Well, through a series of semi-disasters I just received on my desktop a Gateway GT5404 computer with Microsoft’s VISTA Home Premium operating system. It has 1 GB of RAM, 250GB of SATA hard drive and a Pentium Dual-Core CPU, which is a 64 bit processor that handles two 32 bit streams at 2.8 gigahertz. Both a sticker on the machine itself and the software reporting the type of system it is emphasize that “dual stream” feature. The sticker says, “2 x 2 MB L2 cache.” The software says that it is “rated” 2.80, but then goes on to explain that it is 32 bits at 2.8 GHz and another 32bits at 2.8 GHz. This operating system also contains the speech recognition features that became standard with Windows XP editions. I am not, by any means, holding my breath, but I am hoping that this will become a feature of my computing in the very near future. This XP machine on which I am working (a Dell, by the way, but “only” 1.6 GHz, and 768 MB of RAM) can barely handle my 9 windows of Word, Internet Explorer and Outlook email if Outlook is attempting to download new messages (as it does several times an hour). Therefore speech recognition would be totally impossible since I would have long since forgotten what it was I intended to say LONG minutes before the operating system got around to attempting to copy my words to the screen (or execute the commands if that is what the words were). The dual execution scheme on this new Gateway might be the answer to this kind of problem, but I am fearful of getting too excited about it. I was doing voice/speech recognition work on an IBM XT computer back about 1986, and even though that was “discreet speech” (un-connected, distinct words with “pre-trained” vocabulary) the progress in this field has been of dire disappointment to me over the last 21 years, especially relative to the increase in computing power. For a comparison (you can do the math if you like) my old IBM XT type (actually from Matsushita) operated at 10 megahertz and had 1 megabyte of total RAM (even the hard disk was 10 megabytes total capacity).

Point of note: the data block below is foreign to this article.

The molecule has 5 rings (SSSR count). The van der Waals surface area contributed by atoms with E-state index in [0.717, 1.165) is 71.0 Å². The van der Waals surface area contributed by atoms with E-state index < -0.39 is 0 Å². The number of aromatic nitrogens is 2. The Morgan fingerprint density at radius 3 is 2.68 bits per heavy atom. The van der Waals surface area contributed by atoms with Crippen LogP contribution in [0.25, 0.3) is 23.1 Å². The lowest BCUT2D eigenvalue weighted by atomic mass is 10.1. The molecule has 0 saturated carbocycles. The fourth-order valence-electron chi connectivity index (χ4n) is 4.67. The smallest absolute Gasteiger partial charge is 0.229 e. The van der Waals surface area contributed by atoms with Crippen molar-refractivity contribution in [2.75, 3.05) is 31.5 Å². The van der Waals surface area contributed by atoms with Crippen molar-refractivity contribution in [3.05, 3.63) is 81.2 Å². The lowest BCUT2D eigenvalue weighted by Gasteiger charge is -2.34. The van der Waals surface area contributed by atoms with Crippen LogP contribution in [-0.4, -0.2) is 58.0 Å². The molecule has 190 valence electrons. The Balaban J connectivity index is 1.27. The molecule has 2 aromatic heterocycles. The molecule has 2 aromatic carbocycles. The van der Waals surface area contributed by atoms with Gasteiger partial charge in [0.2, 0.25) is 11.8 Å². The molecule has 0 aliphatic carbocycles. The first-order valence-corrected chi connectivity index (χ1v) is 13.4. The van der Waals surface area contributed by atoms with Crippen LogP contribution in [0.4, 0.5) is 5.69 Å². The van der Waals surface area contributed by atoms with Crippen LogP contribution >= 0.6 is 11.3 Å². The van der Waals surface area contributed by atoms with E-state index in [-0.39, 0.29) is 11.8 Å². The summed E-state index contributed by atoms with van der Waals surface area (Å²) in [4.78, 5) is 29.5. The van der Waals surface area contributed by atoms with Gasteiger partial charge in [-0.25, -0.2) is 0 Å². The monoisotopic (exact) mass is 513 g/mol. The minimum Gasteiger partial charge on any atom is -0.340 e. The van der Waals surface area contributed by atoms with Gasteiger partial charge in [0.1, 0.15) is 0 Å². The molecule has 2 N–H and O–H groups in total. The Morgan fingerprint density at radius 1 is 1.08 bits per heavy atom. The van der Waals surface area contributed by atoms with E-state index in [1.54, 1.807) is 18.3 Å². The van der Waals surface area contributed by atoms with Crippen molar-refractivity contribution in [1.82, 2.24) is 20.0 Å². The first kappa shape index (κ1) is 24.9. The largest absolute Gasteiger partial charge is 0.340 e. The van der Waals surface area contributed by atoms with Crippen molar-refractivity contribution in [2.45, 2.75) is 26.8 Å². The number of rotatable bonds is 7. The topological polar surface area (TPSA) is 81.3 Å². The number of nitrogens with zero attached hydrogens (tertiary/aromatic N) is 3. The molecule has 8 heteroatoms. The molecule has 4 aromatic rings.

Please wish me luck on that front.